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After enduring months of grueling chemotherapy, Octavian Mihai was free of cancer but not of doubt.
He cut short a celebratory trip to Europe because he was certain his Hodgkin’s lymphoma had returned. His doctor found him physically fine, but anxiety over a potential recurrence was ruining his life.
The doctor encouraged Mihai to participate in a New York University medical research project that treated cancer patients’ anxiety with psilocybin, a hallucinogenic compound found in so-called magic mushrooms.
Today, following one treatment of psilocybin, Mihai works as a physician’s assistant in Las Vegas and is no longer haunted by the anxiety that followed his cancer treatment. He also remains free of lymphoma.
His experience became part of the study from NYU’s Langone Medical Center that showed the hallucinogen relieved anxiety and depression for nearly all of the cancer patients tested, and with few side effects.
Mihai said he didn't hallucinate, but instead took what he describes as "trips." He believes it was one particular 'trip' that helped him overcome the anxiety all together.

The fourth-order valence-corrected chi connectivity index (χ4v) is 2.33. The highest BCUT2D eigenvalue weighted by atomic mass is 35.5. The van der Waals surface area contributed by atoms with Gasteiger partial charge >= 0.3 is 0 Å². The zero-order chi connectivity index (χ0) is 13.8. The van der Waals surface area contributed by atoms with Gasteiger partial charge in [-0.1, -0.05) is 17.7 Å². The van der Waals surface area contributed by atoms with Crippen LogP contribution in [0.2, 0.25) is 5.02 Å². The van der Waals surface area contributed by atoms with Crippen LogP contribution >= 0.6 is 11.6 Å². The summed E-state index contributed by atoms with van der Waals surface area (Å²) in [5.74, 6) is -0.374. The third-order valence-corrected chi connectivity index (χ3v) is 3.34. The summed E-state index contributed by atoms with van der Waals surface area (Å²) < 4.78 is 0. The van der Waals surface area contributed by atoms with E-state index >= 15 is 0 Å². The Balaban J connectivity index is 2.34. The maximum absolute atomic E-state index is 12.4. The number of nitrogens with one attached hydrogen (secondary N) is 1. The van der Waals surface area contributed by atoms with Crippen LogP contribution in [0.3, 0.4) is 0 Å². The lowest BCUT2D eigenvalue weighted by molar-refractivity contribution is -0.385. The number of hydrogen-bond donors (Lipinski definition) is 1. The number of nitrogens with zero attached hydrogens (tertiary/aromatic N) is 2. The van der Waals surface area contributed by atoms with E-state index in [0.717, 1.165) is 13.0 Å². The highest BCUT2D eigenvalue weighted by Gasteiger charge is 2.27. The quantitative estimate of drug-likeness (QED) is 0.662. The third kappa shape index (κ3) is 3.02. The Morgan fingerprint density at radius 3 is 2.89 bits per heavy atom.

He said he had vision of himself on a stretcher, and he knew he was cured. He could see that his lymph nodes were clear. It is then that he had an epiphany and came to realize that he was letting the anxiety terrorize him.
“That was basically the trip where I came to terms with what had happened to me," he said, "I think in a way it symbolized my psychological cure from the disease.”
He said while taking a drug known for giving people wild hallucinations sounds fun it wasn't. Instead, Mihai said the therapy was a "hard, hard eight hours of work."
Mihai believes other patients could benefit from the treatment as long as it is done in a controlled way.
(Editor's note: This interview originally aired December 2016)
Octavian Mihai, suffered anxiety following cancer